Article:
Where did Burnett’s changeups go?By
Remember back about three weeks ago, when the Yankees were winning games and A.J. Burnett was throwing his changeup rather frequently? It was glorious, wins rained down from the heavens like champagne and the changeups flocked to the plate like the salmon of Capistrano. Well, the Yankees have lost three games in a row coming into today and guess what? Burnett hasn’t been throwing his change as much since then.
The table to the right shows a few things, but most importantly the number (and percentage) of changeups that A.J. has thrown in each of his seven starts. After throwing 32 in his first three starts, he’s thrown a total of 14 changeups in four starts since. For all intents and purposes, he went back to using the pitch as little as he did last year (about 2.4%) after throwing it more than ten percent of the time early on. The effectiveness of the pitch has dropped; it’s had a negative run value in each of his last three times out, so maybe it’s just not working and a) the catcher isn’t calling it as much, b) Burnett isn’t comfortable throwing it at the moment, or c) a combination of a and b.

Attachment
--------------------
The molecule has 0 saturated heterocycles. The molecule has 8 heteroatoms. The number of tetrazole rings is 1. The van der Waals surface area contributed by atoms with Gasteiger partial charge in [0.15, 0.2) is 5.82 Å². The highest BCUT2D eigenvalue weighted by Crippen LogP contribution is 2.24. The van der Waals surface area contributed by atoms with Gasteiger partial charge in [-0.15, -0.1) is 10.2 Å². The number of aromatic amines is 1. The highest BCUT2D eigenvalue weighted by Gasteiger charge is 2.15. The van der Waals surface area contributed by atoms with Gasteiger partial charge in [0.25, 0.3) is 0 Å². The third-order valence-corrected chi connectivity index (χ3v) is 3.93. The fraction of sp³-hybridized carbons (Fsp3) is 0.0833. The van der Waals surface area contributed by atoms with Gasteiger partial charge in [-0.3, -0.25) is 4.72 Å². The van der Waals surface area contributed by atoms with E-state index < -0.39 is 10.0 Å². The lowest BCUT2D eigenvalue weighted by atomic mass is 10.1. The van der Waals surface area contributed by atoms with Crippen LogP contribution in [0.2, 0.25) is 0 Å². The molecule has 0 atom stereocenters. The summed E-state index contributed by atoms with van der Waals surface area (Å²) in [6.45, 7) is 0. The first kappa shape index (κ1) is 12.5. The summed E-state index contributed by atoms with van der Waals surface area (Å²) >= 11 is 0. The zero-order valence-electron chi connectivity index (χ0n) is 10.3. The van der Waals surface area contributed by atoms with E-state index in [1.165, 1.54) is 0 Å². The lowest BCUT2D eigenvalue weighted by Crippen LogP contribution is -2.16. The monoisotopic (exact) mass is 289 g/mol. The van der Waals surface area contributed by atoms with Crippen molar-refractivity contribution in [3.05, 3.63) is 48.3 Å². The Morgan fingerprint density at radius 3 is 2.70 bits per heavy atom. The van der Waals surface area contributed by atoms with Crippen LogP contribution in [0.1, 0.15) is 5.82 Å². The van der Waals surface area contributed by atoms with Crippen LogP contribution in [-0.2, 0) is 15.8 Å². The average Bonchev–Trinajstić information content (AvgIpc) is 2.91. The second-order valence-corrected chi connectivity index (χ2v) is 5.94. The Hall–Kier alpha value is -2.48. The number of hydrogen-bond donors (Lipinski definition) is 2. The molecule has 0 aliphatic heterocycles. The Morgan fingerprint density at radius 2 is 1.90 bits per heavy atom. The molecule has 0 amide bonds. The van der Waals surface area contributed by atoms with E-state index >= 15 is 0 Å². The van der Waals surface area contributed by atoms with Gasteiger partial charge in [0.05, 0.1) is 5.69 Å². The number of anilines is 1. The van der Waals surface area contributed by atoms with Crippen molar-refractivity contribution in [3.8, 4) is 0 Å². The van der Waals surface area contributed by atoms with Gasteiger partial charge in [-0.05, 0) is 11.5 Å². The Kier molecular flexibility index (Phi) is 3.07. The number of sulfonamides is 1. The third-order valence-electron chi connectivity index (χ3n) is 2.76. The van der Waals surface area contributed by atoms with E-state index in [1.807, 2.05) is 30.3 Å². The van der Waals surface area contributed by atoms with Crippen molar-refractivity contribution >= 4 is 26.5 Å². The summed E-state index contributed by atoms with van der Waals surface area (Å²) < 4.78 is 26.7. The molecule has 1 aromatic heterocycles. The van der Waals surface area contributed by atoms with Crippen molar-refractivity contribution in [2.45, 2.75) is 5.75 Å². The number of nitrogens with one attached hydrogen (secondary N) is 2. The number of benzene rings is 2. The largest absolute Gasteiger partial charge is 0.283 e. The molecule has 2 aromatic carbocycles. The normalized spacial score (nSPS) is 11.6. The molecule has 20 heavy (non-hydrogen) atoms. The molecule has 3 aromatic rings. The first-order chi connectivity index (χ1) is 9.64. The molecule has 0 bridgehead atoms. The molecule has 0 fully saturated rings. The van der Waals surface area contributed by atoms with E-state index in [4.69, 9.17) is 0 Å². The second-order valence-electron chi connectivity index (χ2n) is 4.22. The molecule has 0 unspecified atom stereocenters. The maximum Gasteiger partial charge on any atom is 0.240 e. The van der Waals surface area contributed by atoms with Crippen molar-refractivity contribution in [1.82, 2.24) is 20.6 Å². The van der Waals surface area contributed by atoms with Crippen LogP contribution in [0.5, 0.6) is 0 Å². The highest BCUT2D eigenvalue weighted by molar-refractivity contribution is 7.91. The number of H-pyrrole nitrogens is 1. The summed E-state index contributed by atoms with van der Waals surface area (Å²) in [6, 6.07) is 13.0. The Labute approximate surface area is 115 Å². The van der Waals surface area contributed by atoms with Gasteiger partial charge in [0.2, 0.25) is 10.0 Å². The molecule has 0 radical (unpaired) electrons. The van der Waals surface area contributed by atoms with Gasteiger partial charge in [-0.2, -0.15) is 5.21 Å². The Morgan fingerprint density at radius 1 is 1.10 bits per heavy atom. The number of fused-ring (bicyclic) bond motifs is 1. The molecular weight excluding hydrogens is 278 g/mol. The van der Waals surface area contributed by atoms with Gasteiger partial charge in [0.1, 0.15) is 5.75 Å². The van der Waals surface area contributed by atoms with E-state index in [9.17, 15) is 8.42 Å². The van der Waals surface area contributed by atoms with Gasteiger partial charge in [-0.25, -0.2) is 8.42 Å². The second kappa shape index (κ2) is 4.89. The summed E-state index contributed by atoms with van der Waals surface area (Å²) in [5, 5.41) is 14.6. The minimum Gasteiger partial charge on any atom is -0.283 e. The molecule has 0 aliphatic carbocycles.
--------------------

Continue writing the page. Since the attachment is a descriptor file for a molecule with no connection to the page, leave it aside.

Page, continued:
I looked at the number of left-handed batters in the other team’s starting lineup of each game just to see if that had something to do with it since the changeup is a pitch used to neutralize batters of the opposite hand. That didn’t bring any potential answers; aside from that April 7th game against the Twins, when they loaded the lineup with seven lefties/switch-hitters, Burnett has faced either three or four guys swinging from the other side of the plate in his other six starts. I don’t have an answer, I have no idea why the changeup has suddenly been put back on the shelf.
This isn’t necessarily a bad thing though. A.J. had a 4.67 ERA and a 4.47 FIP in his first three starts but a 3.08 ERA with a 4.03 FIP in the four starts since. Super small sample size caveats apply, that goes without saying. We hear stories about guys trying to add a pitch all the time in March and April, and for a while it looked like Burnett was making a concerted effort to incorporate the changeup in his repertoire. Maybe he said the hell with it and went back to 98% fastballs and curveballs, maybe he’s just struggling with the pitch at the moment and isn’t comfortable using it in games, maybe it’s just a PitchFX classification problem. Whatever it is, it’s worth paying attention to as the season goes on.